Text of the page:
“A Woolly Monkey and Child” in Arabella Buckley, Winners in Life’s Race, or the Great Backboned Family (1891), p. 247, fig. 65 (available:https://archive.org/stream/winnersinlifesra00buck2#page/n7/mode/2up)
Arabella Buckley (1840-1929) published Winners in Life’s Race, or the Great Backboned Family in 1883. Buckley was exposed to Darwinian theory through her work as secretary to Charles Lyell, and later became a close friend of Darwin and Wallace; Wallace had come to similar conclusions to Darwin regarding the evolutionary process at roughly the same time, but failed to gain equal notoriety. Buckley’s work reflected her fascination with and wonder at the diversity of life as well as her spirituality, and she saw no conflict between her scientific ideas and religious belief (Lightman, 2007: 244-245). Hers was a progressive evolution (in the sense that human beings still maintained a place of privilege ), but also one that emphasized the family bond, a bond which united all living things; her writings taught a kind of moral evolution (Gauld, 2009:134, Lightman, 2007:247-249).
Winners in Life’s Race, or the Great Backboned Family told the 19th-century general public the story of the vertebrates through anecdote and illustration laden with anthropomorphic language and recurrent images of animals nurturing their young, expressing “self devotion and love” (Buckley, 1892, Lightman, 2007: 247-249). In her chapters on primates, for instance, she included an image of a woolly monkey and “child”, affirming her point in anthropomorphic fashion. This book was originally aimed at children, but its level of detail meant that it was read widely by adults. Ritvo (1985:82) has noted that children’s books written in the early to mid-1800s were replete with conflicting depictions: “descriptions of apes and monkeys often vacillated between admiring recital of their resemblances to man and firm denials of their closeness”. The focus on parent-child bonds softened a context (for readers) in which animals constantly struggled for life; having said that, Darwin (1859 [1968, 1985]) himself often abandoned a terminology of struggle in the combative sense in Origin of Species for a more subtle vocabulary based on dependence. Buckley’s conclusions made continuity less frightening, and even inspiring, due to her framing of evolution.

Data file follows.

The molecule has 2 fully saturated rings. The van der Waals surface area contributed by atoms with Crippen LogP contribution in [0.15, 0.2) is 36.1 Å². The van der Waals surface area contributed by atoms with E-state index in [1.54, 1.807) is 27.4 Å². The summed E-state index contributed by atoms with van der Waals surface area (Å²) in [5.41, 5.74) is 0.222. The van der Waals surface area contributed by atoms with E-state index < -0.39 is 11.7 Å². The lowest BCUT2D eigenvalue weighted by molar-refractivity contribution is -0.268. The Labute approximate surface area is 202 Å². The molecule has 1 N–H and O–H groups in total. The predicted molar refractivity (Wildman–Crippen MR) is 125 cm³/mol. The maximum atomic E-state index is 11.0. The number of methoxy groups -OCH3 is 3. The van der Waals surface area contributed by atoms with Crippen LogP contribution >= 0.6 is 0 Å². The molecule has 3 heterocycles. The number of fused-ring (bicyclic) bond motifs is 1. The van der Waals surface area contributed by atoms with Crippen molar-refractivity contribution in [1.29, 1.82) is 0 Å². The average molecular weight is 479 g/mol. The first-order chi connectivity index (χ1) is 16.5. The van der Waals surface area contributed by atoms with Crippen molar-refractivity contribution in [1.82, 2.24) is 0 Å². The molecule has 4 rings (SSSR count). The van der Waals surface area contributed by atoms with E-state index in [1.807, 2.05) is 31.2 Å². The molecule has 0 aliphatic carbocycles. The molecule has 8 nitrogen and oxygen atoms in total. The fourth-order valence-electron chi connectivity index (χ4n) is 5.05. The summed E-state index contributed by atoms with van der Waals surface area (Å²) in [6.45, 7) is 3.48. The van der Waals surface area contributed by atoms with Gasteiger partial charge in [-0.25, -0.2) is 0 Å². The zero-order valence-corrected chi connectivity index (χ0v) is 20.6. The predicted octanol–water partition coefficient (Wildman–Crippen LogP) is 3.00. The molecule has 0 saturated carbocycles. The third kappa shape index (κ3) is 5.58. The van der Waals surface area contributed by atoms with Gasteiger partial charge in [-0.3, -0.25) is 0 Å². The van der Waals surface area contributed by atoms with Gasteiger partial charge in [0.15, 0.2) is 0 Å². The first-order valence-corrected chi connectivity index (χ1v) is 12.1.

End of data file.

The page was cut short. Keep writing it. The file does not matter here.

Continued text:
Winners in Life’s Race is incredible for its beautiful detail, a testament to Buckley’s passion for biological diversity and her commitment to trying to capture the complex lives of the vertebrates, as they were known in the late 19th century; it was no small feat for a woman to engage so deeply with controversial scientific ideas at a time when men dominated the field. She is known as a key populariser of the evolutionary “epic” (Lightman, 2007:222).